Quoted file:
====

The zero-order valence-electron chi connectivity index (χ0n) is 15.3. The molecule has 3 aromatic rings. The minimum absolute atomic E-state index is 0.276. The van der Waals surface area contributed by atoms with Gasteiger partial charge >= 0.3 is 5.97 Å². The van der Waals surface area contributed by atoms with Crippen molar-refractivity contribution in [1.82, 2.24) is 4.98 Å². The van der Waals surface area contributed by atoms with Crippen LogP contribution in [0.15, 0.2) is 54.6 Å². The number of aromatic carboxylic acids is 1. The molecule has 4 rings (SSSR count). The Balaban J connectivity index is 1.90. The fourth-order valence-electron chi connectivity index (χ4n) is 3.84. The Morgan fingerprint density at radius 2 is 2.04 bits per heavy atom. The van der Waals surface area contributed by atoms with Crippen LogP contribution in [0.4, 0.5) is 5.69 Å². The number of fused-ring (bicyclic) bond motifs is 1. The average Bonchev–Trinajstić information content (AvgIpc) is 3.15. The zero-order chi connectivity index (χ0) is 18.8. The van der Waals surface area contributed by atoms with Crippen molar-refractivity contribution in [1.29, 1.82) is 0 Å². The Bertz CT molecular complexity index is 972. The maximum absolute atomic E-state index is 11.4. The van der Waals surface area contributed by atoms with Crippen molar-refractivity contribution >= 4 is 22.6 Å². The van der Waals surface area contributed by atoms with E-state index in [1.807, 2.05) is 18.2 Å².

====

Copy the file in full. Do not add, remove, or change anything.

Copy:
The zero-order valence-electron chi connectivity index (χ0n) is 15.3. The molecule has 3 aromatic rings. The minimum absolute atomic E-state index is 0.276. The van der Waals surface area contributed by atoms with Gasteiger partial charge >= 0.3 is 5.97 Å². The van der Waals surface area contributed by atoms with Crippen molar-refractivity contribution in [1.82, 2.24) is 4.98 Å². The van der Waals surface area contributed by atoms with Crippen LogP contribution in [0.15, 0.2) is 54.6 Å². The number of aromatic carboxylic acids is 1. The molecule has 4 rings (SSSR count). The Balaban J connectivity index is 1.90. The fourth-order valence-electron chi connectivity index (χ4n) is 3.84. The Morgan fingerprint density at radius 2 is 2.04 bits per heavy atom. The van der Waals surface area contributed by atoms with Crippen LogP contribution in [0.4, 0.5) is 5.69 Å². The number of fused-ring (bicyclic) bond motifs is 1. The average Bonchev–Trinajstić information content (AvgIpc) is 3.15. The zero-order chi connectivity index (χ0) is 18.8. The van der Waals surface area contributed by atoms with Crippen molar-refractivity contribution in [1.29, 1.82) is 0 Å². The Bertz CT molecular complexity index is 972. The maximum absolute atomic E-state index is 11.4. The van der Waals surface area contributed by atoms with Crippen molar-refractivity contribution >= 4 is 22.6 Å². The van der Waals surface area contributed by atoms with E-state index in [1.807, 2.05) is 18.2 Å².